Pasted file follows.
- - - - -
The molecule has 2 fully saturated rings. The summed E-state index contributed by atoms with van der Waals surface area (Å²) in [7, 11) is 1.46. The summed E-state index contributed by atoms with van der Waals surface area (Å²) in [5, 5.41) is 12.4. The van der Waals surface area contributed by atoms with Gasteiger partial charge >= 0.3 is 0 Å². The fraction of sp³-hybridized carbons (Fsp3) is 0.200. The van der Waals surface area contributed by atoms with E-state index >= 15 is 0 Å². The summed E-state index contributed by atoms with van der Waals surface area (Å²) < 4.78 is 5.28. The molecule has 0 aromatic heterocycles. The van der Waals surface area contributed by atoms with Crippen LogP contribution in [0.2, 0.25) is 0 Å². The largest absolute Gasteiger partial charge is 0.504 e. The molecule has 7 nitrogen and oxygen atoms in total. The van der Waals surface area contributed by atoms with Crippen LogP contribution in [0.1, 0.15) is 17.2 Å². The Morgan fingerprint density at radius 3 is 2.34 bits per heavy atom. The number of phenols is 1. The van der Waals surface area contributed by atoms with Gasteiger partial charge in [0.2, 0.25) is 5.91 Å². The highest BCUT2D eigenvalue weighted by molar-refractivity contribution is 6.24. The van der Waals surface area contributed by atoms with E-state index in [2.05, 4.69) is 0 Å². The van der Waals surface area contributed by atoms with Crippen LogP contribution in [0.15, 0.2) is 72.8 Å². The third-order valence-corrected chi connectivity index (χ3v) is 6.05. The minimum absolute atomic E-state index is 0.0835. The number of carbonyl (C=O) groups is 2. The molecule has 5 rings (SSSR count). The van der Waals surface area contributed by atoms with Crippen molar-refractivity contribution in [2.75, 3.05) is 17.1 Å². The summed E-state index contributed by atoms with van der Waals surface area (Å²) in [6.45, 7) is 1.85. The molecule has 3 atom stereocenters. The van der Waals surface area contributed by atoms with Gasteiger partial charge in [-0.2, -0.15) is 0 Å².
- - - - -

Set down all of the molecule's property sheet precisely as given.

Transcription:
The molecule has 2 fully saturated rings. The summed E-state index contributed by atoms with van der Waals surface area (Å²) in [7, 11) is 1.46. The summed E-state index contributed by atoms with van der Waals surface area (Å²) in [5, 5.41) is 12.4. The van der Waals surface area contributed by atoms with Gasteiger partial charge >= 0.3 is 0 Å². The fraction of sp³-hybridized carbons (Fsp3) is 0.200. The van der Waals surface area contributed by atoms with E-state index >= 15 is 0 Å². The summed E-state index contributed by atoms with van der Waals surface area (Å²) < 4.78 is 5.28. The molecule has 0 aromatic heterocycles. The van der Waals surface area contributed by atoms with Crippen LogP contribution in [0.2, 0.25) is 0 Å². The largest absolute Gasteiger partial charge is 0.504 e. The molecule has 7 nitrogen and oxygen atoms in total. The van der Waals surface area contributed by atoms with Crippen LogP contribution in [0.1, 0.15) is 17.2 Å². The Morgan fingerprint density at radius 3 is 2.34 bits per heavy atom. The number of phenols is 1. The van der Waals surface area contributed by atoms with Gasteiger partial charge in [0.2, 0.25) is 5.91 Å². The highest BCUT2D eigenvalue weighted by molar-refractivity contribution is 6.24. The van der Waals surface area contributed by atoms with E-state index in [2.05, 4.69) is 0 Å². The van der Waals surface area contributed by atoms with Crippen LogP contribution in [0.15, 0.2) is 72.8 Å². The third-order valence-corrected chi connectivity index (χ3v) is 6.05. The minimum absolute atomic E-state index is 0.0835. The number of carbonyl (C=O) groups is 2. The molecule has 5 rings (SSSR count). The van der Waals surface area contributed by atoms with Crippen molar-refractivity contribution in [2.75, 3.05) is 17.1 Å². The summed E-state index contributed by atoms with van der Waals surface area (Å²) in [6.45, 7) is 1.85. The molecule has 3 atom stereocenters. The van der Waals surface area contributed by atoms with Gasteiger partial charge in [-0.2, -0.15) is 0 Å².